UAVs are great, but most of them are also dumb as a sack of batteries and plastic. So dumb, in fact, that they have a whole chapter of YouTube devoted to their crashes. But a PhD student at MIT thinks he's figured out a way to give them brains -- or the next best thing.
As Andrew Barry, a PhD candidate at MIT's Computer Science and Artificial Intelligence Lab, puts it: it's not hard to build a drone these days. The hard part is "how to get them to stop running into things." Barry's alternative is an algorithm that uses some clever and efficient programming to make a drone fully autonomous. In a new high-speed demo video, we get to see a high-speed demo of the technology involving some very dramatic chases through a sun-lit forest.
The problem itself is fairly simple: Small-scale UAVs like the ones many amateurs and tinkerers own aren't designed to autonomously avoid obstacles because they aren't capable of carrying the weight of the processors they'd need to analyse the world around them and react to it. A drone's camera might record hundreds of frames per second, and analysing the depth of field for every object in each frame takes some serious firepower. So instead, human pilots on the ground -- who rely on sight, camera feeds, or software -- steer, and frequently wreck, their steeds.
Barry and his collaborator, Professor Russ Tedrake, built an algorithm that takes a different approach. Rather than try to analyse every object in every frame captured by a drone's camera, they set up a threshold distance -- 10 metres -- and only analysed those frames. Using two stereo onboard cameras recording at 120fps, their software simply looks at objects that are 10 metres away. "As you fly, you push that 10-meter horizon forward, and, as long as your first 10 meters are clear, you can build a full map of the world around you," Barry writes on CSAIL's website.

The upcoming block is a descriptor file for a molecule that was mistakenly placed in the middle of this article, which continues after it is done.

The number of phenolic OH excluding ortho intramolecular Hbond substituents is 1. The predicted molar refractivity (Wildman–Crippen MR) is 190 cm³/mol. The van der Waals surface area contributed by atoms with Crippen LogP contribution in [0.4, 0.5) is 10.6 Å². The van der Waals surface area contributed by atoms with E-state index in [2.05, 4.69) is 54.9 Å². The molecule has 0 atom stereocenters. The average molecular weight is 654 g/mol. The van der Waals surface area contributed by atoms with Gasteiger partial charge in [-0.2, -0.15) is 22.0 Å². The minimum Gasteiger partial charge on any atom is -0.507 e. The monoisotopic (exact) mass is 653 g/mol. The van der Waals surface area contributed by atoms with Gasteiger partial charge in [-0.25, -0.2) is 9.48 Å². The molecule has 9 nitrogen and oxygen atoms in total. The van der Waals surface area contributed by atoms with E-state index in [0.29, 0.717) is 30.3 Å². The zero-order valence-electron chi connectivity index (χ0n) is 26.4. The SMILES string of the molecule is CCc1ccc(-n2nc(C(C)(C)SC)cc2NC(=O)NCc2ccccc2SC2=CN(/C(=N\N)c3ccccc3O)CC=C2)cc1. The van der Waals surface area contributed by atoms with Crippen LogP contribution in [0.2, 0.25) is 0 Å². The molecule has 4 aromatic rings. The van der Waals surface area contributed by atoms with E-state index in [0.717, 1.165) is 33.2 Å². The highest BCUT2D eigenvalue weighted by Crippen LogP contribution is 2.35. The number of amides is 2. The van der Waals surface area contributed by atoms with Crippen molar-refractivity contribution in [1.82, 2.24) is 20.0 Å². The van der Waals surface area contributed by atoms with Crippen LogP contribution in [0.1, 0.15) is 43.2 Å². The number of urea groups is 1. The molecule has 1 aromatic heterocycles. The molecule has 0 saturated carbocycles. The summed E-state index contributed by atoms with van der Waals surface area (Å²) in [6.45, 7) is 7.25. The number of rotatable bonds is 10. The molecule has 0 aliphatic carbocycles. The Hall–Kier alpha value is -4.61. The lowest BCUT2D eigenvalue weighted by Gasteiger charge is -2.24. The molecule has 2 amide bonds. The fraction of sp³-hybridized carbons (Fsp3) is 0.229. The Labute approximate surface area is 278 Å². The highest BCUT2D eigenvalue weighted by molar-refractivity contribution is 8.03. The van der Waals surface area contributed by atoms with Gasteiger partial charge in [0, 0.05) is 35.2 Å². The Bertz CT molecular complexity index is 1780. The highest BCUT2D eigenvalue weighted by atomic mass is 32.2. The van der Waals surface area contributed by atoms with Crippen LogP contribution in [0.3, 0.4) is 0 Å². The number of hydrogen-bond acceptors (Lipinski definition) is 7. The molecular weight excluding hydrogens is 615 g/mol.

Everything closer, it ignores. Everything further, it ignores. But because it's flying at 48km/h, it doesn't need to spend time analysing all those extra frames and objects. "While this might seem limiting, our cameras are on a moving platform (in this case, an aircraft), so we can quickly recover the missing depth information by integrating our odometry and previous single-disparity results," they write in a paper published on ArXiv.
This selective approach cuts out a huge amount of the processing; it can run on a mobile CPU with minimal weight for its various parts. It could enable, they say, "a new class of autonomous UAVs" that can fly through complex environments without any help from the ground. The great thing about this research? They have put the algorithm online for anyone to try. You can get it here.